Alkibiades

Alkibiades (ca. 450-404 v.C.) was an Athenian aristocrat from an eminent family. Like all Athenian upper-class boys, he trained in the gymnasion. He is told to have wrestled with the famous philosopher Sokrates as sparring-partner. Alkibiades was a fine sportsman, but he deliberately chose not to participate in athletic contests. He preferred the expensive and prestigious horse races, which were reserved for the rich.

P207In 416 BC, in the middle of the Peloponnesian war, he won an exceptional victory in the four-horse chariot races at the Olympic games: he was first, second and fourth. He had participated with not less than seven four-horse chariots. No citizen, king or city had ever done that before him: he set a record. This brought him an enormous fame. He ordered artists to paint and sculpture him and, though in his time it was no longer the habit, he asked the poet Euripides to write a victory ode in the style of Pindar. Moreover, he stood treat for whole Olympia.
After his victory he was engaged in a lawsuit about the winning team of horses, that was bought from the city Argos. The accusor claimed that he had asked Alkibiades to act as mediator, but that he had kept the horses for himself. Besides his Olympic victory, Alkibiades won the chariot races at the Pythian, Nemean and Panathenaic games.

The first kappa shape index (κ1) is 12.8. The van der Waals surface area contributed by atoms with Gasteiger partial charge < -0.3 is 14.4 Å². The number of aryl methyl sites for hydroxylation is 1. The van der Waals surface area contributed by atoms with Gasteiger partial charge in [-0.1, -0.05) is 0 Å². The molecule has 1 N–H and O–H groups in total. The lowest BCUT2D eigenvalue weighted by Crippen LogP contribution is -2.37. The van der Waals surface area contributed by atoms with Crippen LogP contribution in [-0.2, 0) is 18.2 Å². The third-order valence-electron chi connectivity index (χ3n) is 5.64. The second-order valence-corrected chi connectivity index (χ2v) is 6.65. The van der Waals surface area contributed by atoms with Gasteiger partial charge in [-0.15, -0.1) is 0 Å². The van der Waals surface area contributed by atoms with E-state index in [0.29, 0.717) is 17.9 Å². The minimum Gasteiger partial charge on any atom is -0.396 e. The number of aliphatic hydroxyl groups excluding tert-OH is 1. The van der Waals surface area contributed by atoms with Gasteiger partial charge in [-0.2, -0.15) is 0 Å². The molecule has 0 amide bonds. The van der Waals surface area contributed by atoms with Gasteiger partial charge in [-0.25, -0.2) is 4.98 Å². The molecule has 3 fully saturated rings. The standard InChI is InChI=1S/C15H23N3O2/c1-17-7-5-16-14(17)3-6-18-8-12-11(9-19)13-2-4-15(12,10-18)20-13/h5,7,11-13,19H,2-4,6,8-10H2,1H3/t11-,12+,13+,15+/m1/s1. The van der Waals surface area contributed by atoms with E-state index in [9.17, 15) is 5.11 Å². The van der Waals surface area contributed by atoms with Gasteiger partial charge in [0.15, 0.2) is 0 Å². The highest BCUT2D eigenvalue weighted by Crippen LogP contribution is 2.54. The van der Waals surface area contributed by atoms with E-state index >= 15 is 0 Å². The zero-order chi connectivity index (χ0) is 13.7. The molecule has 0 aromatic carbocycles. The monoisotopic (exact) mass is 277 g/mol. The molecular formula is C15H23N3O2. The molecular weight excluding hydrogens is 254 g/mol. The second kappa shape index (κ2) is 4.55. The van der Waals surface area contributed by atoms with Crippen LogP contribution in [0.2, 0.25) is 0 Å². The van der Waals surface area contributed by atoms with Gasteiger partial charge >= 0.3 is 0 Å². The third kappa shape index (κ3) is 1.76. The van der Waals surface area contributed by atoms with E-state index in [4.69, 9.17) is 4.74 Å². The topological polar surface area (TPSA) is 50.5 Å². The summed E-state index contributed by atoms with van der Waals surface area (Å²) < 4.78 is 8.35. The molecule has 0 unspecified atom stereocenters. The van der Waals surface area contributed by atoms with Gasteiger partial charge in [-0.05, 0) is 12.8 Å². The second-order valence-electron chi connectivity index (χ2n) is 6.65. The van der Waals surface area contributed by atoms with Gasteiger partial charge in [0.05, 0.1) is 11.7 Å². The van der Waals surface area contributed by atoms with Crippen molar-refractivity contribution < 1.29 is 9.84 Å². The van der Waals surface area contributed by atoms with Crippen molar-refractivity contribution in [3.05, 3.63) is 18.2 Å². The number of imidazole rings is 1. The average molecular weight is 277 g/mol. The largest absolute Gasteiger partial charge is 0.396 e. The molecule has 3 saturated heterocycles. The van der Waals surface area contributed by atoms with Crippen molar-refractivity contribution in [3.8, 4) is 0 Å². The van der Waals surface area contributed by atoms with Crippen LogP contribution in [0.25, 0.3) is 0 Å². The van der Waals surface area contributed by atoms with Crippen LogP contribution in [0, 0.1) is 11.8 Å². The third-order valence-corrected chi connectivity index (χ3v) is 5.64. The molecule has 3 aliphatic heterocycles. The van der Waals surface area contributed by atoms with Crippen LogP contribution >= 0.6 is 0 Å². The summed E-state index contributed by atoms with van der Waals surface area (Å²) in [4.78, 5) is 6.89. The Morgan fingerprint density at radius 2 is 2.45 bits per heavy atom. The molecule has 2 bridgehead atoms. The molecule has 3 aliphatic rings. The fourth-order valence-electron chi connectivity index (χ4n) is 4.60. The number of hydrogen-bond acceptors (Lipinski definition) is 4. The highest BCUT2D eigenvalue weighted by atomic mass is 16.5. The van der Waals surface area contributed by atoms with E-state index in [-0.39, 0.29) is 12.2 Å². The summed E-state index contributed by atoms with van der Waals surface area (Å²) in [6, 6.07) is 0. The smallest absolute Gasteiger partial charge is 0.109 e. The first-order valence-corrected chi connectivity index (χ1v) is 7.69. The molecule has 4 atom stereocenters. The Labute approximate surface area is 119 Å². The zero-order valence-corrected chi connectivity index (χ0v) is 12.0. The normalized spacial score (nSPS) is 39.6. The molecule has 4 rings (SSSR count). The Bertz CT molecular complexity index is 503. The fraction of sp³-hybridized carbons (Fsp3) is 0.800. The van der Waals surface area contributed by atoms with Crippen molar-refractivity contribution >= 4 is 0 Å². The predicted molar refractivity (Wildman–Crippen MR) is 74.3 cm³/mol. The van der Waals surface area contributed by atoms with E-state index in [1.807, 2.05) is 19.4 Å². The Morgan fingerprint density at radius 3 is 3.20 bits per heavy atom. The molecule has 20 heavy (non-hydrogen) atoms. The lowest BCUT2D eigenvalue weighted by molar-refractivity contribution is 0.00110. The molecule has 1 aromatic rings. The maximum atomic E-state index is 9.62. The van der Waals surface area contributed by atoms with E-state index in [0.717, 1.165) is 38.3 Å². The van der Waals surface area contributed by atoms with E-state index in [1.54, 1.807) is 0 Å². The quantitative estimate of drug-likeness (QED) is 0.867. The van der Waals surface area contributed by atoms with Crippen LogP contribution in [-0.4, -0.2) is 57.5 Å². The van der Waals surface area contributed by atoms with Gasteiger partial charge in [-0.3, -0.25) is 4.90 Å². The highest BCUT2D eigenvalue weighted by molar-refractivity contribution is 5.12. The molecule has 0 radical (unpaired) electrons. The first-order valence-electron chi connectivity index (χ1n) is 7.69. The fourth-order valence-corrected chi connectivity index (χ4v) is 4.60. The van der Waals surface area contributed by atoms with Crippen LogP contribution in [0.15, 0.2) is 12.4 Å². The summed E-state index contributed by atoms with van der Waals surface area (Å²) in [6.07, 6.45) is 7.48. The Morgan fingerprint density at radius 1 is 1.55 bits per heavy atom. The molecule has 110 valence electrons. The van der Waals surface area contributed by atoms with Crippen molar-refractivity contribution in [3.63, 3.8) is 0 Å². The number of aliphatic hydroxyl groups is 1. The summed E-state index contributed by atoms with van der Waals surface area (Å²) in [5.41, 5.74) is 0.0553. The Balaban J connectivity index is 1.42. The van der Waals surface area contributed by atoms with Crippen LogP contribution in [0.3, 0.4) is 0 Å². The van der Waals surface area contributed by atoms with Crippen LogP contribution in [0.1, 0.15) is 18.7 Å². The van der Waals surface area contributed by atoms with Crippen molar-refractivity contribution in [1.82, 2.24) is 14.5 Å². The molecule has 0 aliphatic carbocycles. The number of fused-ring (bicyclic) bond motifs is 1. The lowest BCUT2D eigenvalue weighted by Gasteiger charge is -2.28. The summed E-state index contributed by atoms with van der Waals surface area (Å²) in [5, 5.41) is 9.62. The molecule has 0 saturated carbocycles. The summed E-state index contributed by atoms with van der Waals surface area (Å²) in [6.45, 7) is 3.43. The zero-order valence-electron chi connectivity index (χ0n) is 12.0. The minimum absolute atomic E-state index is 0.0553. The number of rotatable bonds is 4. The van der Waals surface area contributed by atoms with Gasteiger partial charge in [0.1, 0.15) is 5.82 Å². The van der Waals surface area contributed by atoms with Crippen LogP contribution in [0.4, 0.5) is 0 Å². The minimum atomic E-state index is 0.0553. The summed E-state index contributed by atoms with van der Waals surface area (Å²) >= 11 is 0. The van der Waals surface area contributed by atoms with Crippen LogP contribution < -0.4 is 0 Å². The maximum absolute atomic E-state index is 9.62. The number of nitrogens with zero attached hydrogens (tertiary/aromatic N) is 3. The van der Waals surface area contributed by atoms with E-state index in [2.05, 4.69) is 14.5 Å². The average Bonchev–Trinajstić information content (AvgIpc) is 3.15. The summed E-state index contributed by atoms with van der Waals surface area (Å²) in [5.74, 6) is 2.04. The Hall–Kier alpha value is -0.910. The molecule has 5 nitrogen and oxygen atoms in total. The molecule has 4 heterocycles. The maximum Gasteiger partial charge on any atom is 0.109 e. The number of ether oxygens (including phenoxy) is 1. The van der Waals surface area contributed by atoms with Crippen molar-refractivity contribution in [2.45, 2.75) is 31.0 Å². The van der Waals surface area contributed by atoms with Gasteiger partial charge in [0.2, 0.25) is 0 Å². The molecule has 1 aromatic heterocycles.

Already during his career as a sportsman, Alkibiades was an influential and ambitious politician. He used his victory to his political advantage and claimed the generalship over the expedition to Sicily for himself. In his speech before the assembly he argued that his Olympic victory was also a victory of Athens. Because of his victories, money, ambition, noble origin and exuberant way of living, Alkibiades was both admired and mistrusted. He was appointed as general, but after he had left for Sicily, he was called back for several lawsuits. He fled to Sparta and there he became adviser against Athens. Later, he deserted to the Persians. From there, he effected his return to Athens and he won some military victories for his home town. Eventually he would retire to the court of a Persian satrap in Asia Minor, where he was killed is 404 BC.

© KU Leuven, 2012